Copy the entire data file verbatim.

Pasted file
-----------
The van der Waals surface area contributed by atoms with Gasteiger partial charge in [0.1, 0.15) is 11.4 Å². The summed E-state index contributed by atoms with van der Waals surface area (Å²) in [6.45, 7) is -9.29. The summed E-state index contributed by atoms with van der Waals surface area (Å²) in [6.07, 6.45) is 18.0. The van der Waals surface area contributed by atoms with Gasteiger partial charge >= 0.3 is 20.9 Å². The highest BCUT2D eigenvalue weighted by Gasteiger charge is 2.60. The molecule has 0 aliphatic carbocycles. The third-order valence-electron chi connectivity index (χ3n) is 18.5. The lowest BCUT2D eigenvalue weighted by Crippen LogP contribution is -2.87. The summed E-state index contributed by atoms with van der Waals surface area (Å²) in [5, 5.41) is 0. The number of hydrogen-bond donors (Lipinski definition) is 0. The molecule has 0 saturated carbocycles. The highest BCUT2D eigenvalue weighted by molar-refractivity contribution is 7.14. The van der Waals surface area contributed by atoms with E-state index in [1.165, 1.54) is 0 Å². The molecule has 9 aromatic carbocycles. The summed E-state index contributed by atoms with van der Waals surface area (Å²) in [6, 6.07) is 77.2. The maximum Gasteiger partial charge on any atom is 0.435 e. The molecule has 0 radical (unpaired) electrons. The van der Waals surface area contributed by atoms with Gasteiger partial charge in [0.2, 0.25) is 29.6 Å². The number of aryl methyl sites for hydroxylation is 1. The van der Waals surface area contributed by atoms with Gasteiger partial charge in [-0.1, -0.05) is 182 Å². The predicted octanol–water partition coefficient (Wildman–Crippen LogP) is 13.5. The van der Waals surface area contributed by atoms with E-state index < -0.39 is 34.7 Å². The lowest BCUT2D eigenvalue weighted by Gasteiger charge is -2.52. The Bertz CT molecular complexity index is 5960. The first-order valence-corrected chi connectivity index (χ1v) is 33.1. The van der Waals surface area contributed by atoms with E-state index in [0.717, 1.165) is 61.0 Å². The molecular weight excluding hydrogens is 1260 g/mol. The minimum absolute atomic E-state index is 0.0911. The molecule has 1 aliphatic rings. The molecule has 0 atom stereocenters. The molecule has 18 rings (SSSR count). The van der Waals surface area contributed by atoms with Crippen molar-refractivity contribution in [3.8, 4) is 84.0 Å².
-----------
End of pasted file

The van der Waals surface area contributed by atoms with Gasteiger partial charge in [0.1, 0.15) is 11.4 Å². The summed E-state index contributed by atoms with van der Waals surface area (Å²) in [6.45, 7) is -9.29. The summed E-state index contributed by atoms with van der Waals surface area (Å²) in [6.07, 6.45) is 18.0. The van der Waals surface area contributed by atoms with Gasteiger partial charge >= 0.3 is 20.9 Å². The highest BCUT2D eigenvalue weighted by Gasteiger charge is 2.60. The molecule has 0 aliphatic carbocycles. The third-order valence-electron chi connectivity index (χ3n) is 18.5. The lowest BCUT2D eigenvalue weighted by Crippen LogP contribution is -2.87. The summed E-state index contributed by atoms with van der Waals surface area (Å²) in [5, 5.41) is 0. The number of hydrogen-bond donors (Lipinski definition) is 0. The molecule has 0 saturated carbocycles. The highest BCUT2D eigenvalue weighted by molar-refractivity contribution is 7.14. The van der Waals surface area contributed by atoms with E-state index in [1.165, 1.54) is 0 Å². The molecule has 9 aromatic carbocycles. The summed E-state index contributed by atoms with van der Waals surface area (Å²) in [6, 6.07) is 77.2. The maximum Gasteiger partial charge on any atom is 0.435 e. The molecule has 0 radical (unpaired) electrons. The van der Waals surface area contributed by atoms with Gasteiger partial charge in [0.2, 0.25) is 29.6 Å². The number of aryl methyl sites for hydroxylation is 1. The van der Waals surface area contributed by atoms with Gasteiger partial charge in [-0.1, -0.05) is 182 Å². The predicted octanol–water partition coefficient (Wildman–Crippen LogP) is 13.5. The van der Waals surface area contributed by atoms with E-state index < -0.39 is 34.7 Å². The lowest BCUT2D eigenvalue weighted by Gasteiger charge is -2.52. The Bertz CT molecular complexity index is 5960. The first-order valence-corrected chi connectivity index (χ1v) is 33.1. The van der Waals surface area contributed by atoms with E-state index in [0.717, 1.165) is 61.0 Å². The molecular weight excluding hydrogens is 1260 g/mol. The minimum absolute atomic E-state index is 0.0911. The molecule has 1 aliphatic rings. The molecule has 0 atom stereocenters. The molecule has 18 rings (SSSR count). The van der Waals surface area contributed by atoms with Crippen molar-refractivity contribution in [3.8, 4) is 84.0 Å².